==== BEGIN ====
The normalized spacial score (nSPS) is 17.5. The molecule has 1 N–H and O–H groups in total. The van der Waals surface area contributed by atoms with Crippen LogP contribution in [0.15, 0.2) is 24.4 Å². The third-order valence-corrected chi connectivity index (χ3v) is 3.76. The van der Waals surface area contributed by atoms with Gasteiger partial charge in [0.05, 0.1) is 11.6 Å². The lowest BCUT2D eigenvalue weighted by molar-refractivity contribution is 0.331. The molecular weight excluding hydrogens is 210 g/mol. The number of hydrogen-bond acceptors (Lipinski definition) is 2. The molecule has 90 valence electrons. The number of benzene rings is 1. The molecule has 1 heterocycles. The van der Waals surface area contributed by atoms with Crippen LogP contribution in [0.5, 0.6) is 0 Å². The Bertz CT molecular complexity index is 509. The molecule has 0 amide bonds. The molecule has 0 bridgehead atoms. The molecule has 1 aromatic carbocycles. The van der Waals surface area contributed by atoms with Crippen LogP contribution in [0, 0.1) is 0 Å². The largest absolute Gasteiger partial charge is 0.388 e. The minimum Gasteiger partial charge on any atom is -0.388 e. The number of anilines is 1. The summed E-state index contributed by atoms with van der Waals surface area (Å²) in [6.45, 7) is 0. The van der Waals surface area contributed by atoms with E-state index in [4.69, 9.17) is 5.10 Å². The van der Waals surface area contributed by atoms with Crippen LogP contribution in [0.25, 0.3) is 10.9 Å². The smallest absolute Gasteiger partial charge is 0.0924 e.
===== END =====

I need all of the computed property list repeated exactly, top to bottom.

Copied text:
The normalized spacial score (nSPS) is 17.5. The molecule has 1 N–H and O–H groups in total. The van der Waals surface area contributed by atoms with Crippen LogP contribution in [0.15, 0.2) is 24.4 Å². The third-order valence-corrected chi connectivity index (χ3v) is 3.76. The van der Waals surface area contributed by atoms with Gasteiger partial charge in [0.05, 0.1) is 11.6 Å². The lowest BCUT2D eigenvalue weighted by molar-refractivity contribution is 0.331. The molecular weight excluding hydrogens is 210 g/mol. The number of hydrogen-bond acceptors (Lipinski definition) is 2. The molecule has 90 valence electrons. The number of benzene rings is 1. The molecule has 1 heterocycles. The van der Waals surface area contributed by atoms with Crippen LogP contribution in [0.5, 0.6) is 0 Å². The Bertz CT molecular complexity index is 509. The molecule has 0 amide bonds. The molecule has 0 bridgehead atoms. The molecule has 1 aromatic carbocycles. The van der Waals surface area contributed by atoms with Crippen LogP contribution in [0, 0.1) is 0 Å². The largest absolute Gasteiger partial charge is 0.388 e. The minimum Gasteiger partial charge on any atom is -0.388 e. The number of anilines is 1. The summed E-state index contributed by atoms with van der Waals surface area (Å²) in [6.45, 7) is 0. The van der Waals surface area contributed by atoms with E-state index in [4.69, 9.17) is 5.10 Å². The van der Waals surface area contributed by atoms with Crippen LogP contribution in [0.25, 0.3) is 10.9 Å². The smallest absolute Gasteiger partial charge is 0.0924 e.